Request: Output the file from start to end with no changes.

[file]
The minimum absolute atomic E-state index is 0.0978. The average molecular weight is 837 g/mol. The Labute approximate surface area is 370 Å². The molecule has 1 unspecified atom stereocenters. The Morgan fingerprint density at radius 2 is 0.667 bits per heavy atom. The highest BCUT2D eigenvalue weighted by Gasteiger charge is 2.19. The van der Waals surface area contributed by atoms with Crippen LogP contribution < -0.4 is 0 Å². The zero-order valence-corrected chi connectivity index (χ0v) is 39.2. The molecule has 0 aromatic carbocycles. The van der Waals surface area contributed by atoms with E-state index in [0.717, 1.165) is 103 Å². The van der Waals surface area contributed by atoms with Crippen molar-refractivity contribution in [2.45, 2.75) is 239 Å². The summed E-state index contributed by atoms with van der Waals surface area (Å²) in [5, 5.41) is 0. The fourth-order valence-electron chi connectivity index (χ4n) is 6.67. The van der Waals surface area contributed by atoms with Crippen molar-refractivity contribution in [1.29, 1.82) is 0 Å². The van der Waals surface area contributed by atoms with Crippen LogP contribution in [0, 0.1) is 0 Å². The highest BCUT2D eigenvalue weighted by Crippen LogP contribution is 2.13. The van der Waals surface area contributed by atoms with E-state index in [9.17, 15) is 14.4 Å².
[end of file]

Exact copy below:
The minimum absolute atomic E-state index is 0.0978. The average molecular weight is 837 g/mol. The Labute approximate surface area is 370 Å². The molecule has 1 unspecified atom stereocenters. The Morgan fingerprint density at radius 2 is 0.667 bits per heavy atom. The highest BCUT2D eigenvalue weighted by Gasteiger charge is 2.19. The van der Waals surface area contributed by atoms with Crippen LogP contribution < -0.4 is 0 Å². The zero-order valence-corrected chi connectivity index (χ0v) is 39.2. The molecule has 0 aromatic carbocycles. The van der Waals surface area contributed by atoms with E-state index in [0.717, 1.165) is 103 Å². The van der Waals surface area contributed by atoms with Crippen molar-refractivity contribution in [2.45, 2.75) is 239 Å². The summed E-state index contributed by atoms with van der Waals surface area (Å²) in [5, 5.41) is 0. The fourth-order valence-electron chi connectivity index (χ4n) is 6.67. The van der Waals surface area contributed by atoms with Crippen molar-refractivity contribution in [1.29, 1.82) is 0 Å². The van der Waals surface area contributed by atoms with Crippen LogP contribution in [0, 0.1) is 0 Å². The highest BCUT2D eigenvalue weighted by Crippen LogP contribution is 2.13. The van der Waals surface area contributed by atoms with E-state index in [9.17, 15) is 14.4 Å².